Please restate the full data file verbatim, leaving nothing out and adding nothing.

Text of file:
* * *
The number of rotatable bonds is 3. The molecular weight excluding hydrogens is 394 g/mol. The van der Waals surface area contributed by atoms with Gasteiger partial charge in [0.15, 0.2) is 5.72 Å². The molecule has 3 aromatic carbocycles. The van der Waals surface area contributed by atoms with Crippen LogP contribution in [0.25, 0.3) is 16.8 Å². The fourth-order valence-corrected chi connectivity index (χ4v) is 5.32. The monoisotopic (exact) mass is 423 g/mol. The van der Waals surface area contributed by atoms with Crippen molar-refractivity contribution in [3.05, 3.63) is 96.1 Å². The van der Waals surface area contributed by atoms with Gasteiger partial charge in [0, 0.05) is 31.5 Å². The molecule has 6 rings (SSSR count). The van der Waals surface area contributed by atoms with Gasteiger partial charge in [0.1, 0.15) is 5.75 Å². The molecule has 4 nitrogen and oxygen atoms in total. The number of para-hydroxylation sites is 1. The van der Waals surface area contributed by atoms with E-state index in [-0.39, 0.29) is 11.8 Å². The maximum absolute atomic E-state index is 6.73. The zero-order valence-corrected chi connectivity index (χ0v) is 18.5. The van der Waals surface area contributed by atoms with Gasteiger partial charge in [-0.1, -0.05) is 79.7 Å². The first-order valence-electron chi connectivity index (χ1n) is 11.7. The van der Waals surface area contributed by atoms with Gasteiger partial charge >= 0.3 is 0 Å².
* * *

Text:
The number of rotatable bonds is 3. The molecular weight excluding hydrogens is 394 g/mol. The van der Waals surface area contributed by atoms with Gasteiger partial charge in [0.15, 0.2) is 5.72 Å². The molecule has 3 aromatic carbocycles. The van der Waals surface area contributed by atoms with Crippen LogP contribution in [0.25, 0.3) is 16.8 Å². The fourth-order valence-corrected chi connectivity index (χ4v) is 5.32. The monoisotopic (exact) mass is 423 g/mol. The van der Waals surface area contributed by atoms with Crippen molar-refractivity contribution in [3.05, 3.63) is 96.1 Å². The van der Waals surface area contributed by atoms with Gasteiger partial charge in [0, 0.05) is 31.5 Å². The molecule has 6 rings (SSSR count). The van der Waals surface area contributed by atoms with Gasteiger partial charge in [0.1, 0.15) is 5.75 Å². The molecule has 4 nitrogen and oxygen atoms in total. The number of para-hydroxylation sites is 1. The van der Waals surface area contributed by atoms with E-state index in [-0.39, 0.29) is 11.8 Å². The maximum absolute atomic E-state index is 6.73. The zero-order valence-corrected chi connectivity index (χ0v) is 18.5. The van der Waals surface area contributed by atoms with Gasteiger partial charge in [-0.1, -0.05) is 79.7 Å². The first-order valence-electron chi connectivity index (χ1n) is 11.7. The van der Waals surface area contributed by atoms with Gasteiger partial charge >= 0.3 is 0 Å².